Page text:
Wednesday, May 13, 2015

Flowering agave update (May 2015)

Time for an update on the Agave desmettiana ‘Variegata’ next to the front door. I first noticed at the beginning of September 2014 that it was getting ready to flower. By mid-October the flower stalk was already 8 ft. tall. In February 2015 the first flowers opened up. Now, in May 2015, most flowers are gone and the plant’s decline is accelerating. (This agave, like most, is monocarpic, meaning it dies after flowering.)

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Eventually the dead carcass will have to be removed. My plan is to leave it until fall and tackle this task when the weather starts to cool down.

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I may use this opportunity to redo the entire bed. While I love the Yucca ‘Margaritaville’ behind the agave, it’s large enough to flower—and when it flowers, it splits, which to me ruins the look. My tentative plans are to replace the Agave desmettiana ‘Variegata’ with the Agave vilmoriniana ‘Stained Glass’ I bought earlier this year at the Ruth Bancroft Garden. I would plant it further back, close to where the yucca is now. But I have all summer to mull this over.

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Like some agaves, Agave desmettiana ‘Variegata’ produces bulbils instead of seeds. These are tiny plantlets growing right on the flower stalk. In nature, they eventually fall off and root. In cultivation, you can pluck them and root them yourself.

Never having had an agave that produces bulbils, I’m wondering if these are the first ones to emerge?

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Agaves are flashy plants that don’t go out with a whimper. Instead, they put on quite a show. The flower stalk, usually quite massive, is just one part of it. Another are the striking color changes happening in the leaves. As the chlorophyll breaks down, other colors become visible—oranges, reds and browns. Take a look at the photos below, and you’ll see what I mean.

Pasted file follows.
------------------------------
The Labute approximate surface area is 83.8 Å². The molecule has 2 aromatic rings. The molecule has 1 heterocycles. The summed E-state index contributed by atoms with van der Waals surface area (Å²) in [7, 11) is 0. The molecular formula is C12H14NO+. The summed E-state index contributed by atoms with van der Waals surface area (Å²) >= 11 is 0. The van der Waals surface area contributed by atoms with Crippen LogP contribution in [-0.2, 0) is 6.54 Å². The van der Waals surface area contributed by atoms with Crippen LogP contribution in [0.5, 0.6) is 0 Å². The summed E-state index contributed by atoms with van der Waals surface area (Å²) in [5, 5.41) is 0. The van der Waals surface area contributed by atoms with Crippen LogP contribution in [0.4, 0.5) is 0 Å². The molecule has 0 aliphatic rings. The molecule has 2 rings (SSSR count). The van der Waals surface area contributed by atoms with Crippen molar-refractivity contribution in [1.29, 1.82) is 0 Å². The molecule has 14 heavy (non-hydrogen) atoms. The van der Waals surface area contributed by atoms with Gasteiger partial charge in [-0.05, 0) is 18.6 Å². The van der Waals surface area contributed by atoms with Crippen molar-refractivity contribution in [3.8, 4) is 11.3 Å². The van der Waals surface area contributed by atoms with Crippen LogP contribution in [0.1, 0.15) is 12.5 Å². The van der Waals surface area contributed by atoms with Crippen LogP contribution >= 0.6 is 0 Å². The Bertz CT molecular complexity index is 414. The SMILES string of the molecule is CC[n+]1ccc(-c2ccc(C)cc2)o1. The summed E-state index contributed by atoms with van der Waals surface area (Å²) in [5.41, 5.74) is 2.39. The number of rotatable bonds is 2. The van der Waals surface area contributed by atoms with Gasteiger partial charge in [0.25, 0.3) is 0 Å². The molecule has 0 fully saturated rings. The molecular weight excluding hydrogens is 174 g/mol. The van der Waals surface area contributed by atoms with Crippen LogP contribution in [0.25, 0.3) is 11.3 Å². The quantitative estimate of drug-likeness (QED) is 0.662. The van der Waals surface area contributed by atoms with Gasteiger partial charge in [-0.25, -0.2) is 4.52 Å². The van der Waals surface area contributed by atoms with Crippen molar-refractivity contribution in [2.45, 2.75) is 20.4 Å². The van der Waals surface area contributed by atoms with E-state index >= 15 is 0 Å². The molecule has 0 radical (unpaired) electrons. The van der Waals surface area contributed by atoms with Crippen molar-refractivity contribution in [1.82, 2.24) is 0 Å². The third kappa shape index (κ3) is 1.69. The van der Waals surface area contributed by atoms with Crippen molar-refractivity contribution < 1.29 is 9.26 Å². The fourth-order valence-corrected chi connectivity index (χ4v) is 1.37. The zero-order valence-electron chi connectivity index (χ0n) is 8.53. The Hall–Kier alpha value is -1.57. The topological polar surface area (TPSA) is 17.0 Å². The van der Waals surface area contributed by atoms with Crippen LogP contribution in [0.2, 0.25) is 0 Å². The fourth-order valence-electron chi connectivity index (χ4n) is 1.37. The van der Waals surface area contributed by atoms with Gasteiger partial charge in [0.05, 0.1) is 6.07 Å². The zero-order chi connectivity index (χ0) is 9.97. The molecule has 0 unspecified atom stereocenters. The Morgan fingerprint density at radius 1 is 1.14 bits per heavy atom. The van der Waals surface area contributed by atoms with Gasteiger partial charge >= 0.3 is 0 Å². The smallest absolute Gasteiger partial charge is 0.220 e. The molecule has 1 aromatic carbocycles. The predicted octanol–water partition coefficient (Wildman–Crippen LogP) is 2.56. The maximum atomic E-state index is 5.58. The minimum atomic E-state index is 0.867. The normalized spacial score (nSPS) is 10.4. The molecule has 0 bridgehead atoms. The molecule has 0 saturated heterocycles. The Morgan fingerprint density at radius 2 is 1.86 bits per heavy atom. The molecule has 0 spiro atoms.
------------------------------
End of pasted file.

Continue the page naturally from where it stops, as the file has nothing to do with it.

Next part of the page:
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Beautiful, isn’t it?

9 comments:

  1. Agaves do like to go out in full drama isn't it? Even on the process of withering away they look good :)

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  2. The color change is impressive. I have yet to have any of my own agaves flower and I didn't know they did that.

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    1. Some agaves show fantastic colors as they're dying (esp. Agave montana). Others simply dry up. I'm glad this one has at least some color.

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  3. Oh so glad you've posted an update, I've been wondering what it's up to. Beautiful leaves, and odd bulbils. If indeed that's what they are.

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    1. I hope somebody who has experience with agave bulbils will chime in. I honestly can't tell at this stage what these thingies are. For all I know, they could be left over flower structures.

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  4. The colors changes are beautiful...like rainbows. I hope you get some babies that you can pot up till they are big enough to go in the ground.

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    1. This agave has already produced countless pups. I have given away a dozen (literally) and I have two growing in the backyard and two more potted up. Plus there are at least three or four more under the momma plant. No shortage of babies, and that's not even counting the bulbils I might get!

      The problem is that as a landscape plant, A. desmettiana is a bit iffy here since its leaves show damage below 28°F (and it would die outright south of 25°F).

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  5. "While I love the Yucca ‘Margaritaville’ behind the agave, it’s large enough to flower—and when it flowers, it splits, which to me ruins the look." I'm having this debate with myself over my post-flowerwing Margaritaville. It was absolute perfection before flowering. Now its shagginess reminds me of a dragon tree -- different, possibly interesting, still unsure. And a dasylirion has split after flowering too. Funny, but I don't remember the bulbils on my desmettiana after it bloomed...

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